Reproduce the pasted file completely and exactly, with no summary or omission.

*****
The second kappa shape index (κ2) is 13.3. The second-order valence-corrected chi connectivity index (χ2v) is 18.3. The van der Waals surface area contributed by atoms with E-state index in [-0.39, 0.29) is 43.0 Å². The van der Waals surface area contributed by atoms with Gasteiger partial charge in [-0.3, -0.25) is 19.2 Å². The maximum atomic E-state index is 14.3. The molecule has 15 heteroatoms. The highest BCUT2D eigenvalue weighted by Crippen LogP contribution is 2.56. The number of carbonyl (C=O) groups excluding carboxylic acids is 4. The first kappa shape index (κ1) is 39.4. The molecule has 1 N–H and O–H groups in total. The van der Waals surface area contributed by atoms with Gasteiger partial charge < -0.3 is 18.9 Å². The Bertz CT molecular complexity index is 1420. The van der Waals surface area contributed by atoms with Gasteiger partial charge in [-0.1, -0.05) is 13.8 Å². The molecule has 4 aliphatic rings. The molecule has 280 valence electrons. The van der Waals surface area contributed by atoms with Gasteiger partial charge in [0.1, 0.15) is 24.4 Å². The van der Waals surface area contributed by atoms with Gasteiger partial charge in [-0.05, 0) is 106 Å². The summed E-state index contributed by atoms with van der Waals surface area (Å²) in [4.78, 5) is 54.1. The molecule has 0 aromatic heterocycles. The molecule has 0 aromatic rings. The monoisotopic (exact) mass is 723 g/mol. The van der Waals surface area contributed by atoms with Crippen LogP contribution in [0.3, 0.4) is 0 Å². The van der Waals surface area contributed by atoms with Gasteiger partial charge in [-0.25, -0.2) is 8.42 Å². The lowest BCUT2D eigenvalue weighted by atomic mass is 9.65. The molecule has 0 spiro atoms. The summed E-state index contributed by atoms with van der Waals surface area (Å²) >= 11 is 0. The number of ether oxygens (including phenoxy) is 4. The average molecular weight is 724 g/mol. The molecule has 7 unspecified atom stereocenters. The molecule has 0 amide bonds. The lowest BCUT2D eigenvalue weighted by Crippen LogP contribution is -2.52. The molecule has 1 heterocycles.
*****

The second kappa shape index (κ2) is 13.3. The second-order valence-corrected chi connectivity index (χ2v) is 18.3. The van der Waals surface area contributed by atoms with E-state index in [-0.39, 0.29) is 43.0 Å². The van der Waals surface area contributed by atoms with Gasteiger partial charge in [-0.3, -0.25) is 19.2 Å². The maximum atomic E-state index is 14.3. The molecule has 15 heteroatoms. The highest BCUT2D eigenvalue weighted by Crippen LogP contribution is 2.56. The number of carbonyl (C=O) groups excluding carboxylic acids is 4. The first kappa shape index (κ1) is 39.4. The molecule has 1 N–H and O–H groups in total. The van der Waals surface area contributed by atoms with Gasteiger partial charge < -0.3 is 18.9 Å². The Bertz CT molecular complexity index is 1420. The van der Waals surface area contributed by atoms with Gasteiger partial charge in [-0.1, -0.05) is 13.8 Å². The molecule has 4 aliphatic rings. The molecule has 280 valence electrons. The van der Waals surface area contributed by atoms with Gasteiger partial charge in [0.1, 0.15) is 24.4 Å². The van der Waals surface area contributed by atoms with Gasteiger partial charge in [-0.05, 0) is 106 Å². The summed E-state index contributed by atoms with van der Waals surface area (Å²) in [4.78, 5) is 54.1. The molecule has 0 aromatic heterocycles. The molecule has 0 aromatic rings. The monoisotopic (exact) mass is 723 g/mol. The van der Waals surface area contributed by atoms with Crippen LogP contribution in [0.3, 0.4) is 0 Å². The van der Waals surface area contributed by atoms with Gasteiger partial charge in [-0.25, -0.2) is 8.42 Å². The lowest BCUT2D eigenvalue weighted by atomic mass is 9.65. The molecule has 0 spiro atoms. The summed E-state index contributed by atoms with van der Waals surface area (Å²) >= 11 is 0. The number of ether oxygens (including phenoxy) is 4. The average molecular weight is 724 g/mol. The molecule has 7 unspecified atom stereocenters. The molecule has 0 amide bonds. The lowest BCUT2D eigenvalue weighted by Crippen LogP contribution is -2.52. The molecule has 1 heterocycles.